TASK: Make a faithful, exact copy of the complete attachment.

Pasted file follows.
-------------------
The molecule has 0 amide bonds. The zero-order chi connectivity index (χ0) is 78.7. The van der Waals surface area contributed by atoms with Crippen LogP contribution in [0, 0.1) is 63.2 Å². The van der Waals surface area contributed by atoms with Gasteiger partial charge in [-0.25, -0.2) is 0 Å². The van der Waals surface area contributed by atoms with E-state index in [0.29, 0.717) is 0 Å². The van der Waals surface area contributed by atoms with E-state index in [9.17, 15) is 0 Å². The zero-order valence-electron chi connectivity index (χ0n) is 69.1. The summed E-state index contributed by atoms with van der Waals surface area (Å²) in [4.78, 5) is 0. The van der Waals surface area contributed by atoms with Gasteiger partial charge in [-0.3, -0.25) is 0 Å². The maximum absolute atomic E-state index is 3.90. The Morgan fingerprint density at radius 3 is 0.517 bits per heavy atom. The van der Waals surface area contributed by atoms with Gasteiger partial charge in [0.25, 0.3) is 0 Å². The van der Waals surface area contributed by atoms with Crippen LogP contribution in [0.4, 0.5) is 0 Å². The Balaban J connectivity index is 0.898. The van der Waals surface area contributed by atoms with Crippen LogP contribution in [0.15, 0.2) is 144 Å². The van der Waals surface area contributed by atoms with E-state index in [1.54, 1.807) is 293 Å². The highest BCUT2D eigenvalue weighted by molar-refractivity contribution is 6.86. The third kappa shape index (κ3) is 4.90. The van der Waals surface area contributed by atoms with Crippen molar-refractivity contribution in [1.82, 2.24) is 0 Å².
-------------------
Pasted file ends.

The molecule has 0 amide bonds. The zero-order chi connectivity index (χ0) is 78.7. The van der Waals surface area contributed by atoms with Crippen LogP contribution in [0, 0.1) is 63.2 Å². The van der Waals surface area contributed by atoms with Gasteiger partial charge in [-0.25, -0.2) is 0 Å². The van der Waals surface area contributed by atoms with E-state index in [0.29, 0.717) is 0 Å². The van der Waals surface area contributed by atoms with E-state index in [9.17, 15) is 0 Å². The zero-order valence-electron chi connectivity index (χ0n) is 69.1. The summed E-state index contributed by atoms with van der Waals surface area (Å²) in [4.78, 5) is 0. The van der Waals surface area contributed by atoms with Gasteiger partial charge in [-0.3, -0.25) is 0 Å². The maximum absolute atomic E-state index is 3.90. The Morgan fingerprint density at radius 3 is 0.517 bits per heavy atom. The van der Waals surface area contributed by atoms with Gasteiger partial charge in [0.25, 0.3) is 0 Å². The van der Waals surface area contributed by atoms with Crippen LogP contribution in [0.4, 0.5) is 0 Å². The Balaban J connectivity index is 0.898. The van der Waals surface area contributed by atoms with Crippen LogP contribution in [0.15, 0.2) is 144 Å². The van der Waals surface area contributed by atoms with E-state index in [1.54, 1.807) is 293 Å². The highest BCUT2D eigenvalue weighted by molar-refractivity contribution is 6.86. The third kappa shape index (κ3) is 4.90. The van der Waals surface area contributed by atoms with Crippen molar-refractivity contribution in [1.82, 2.24) is 0 Å².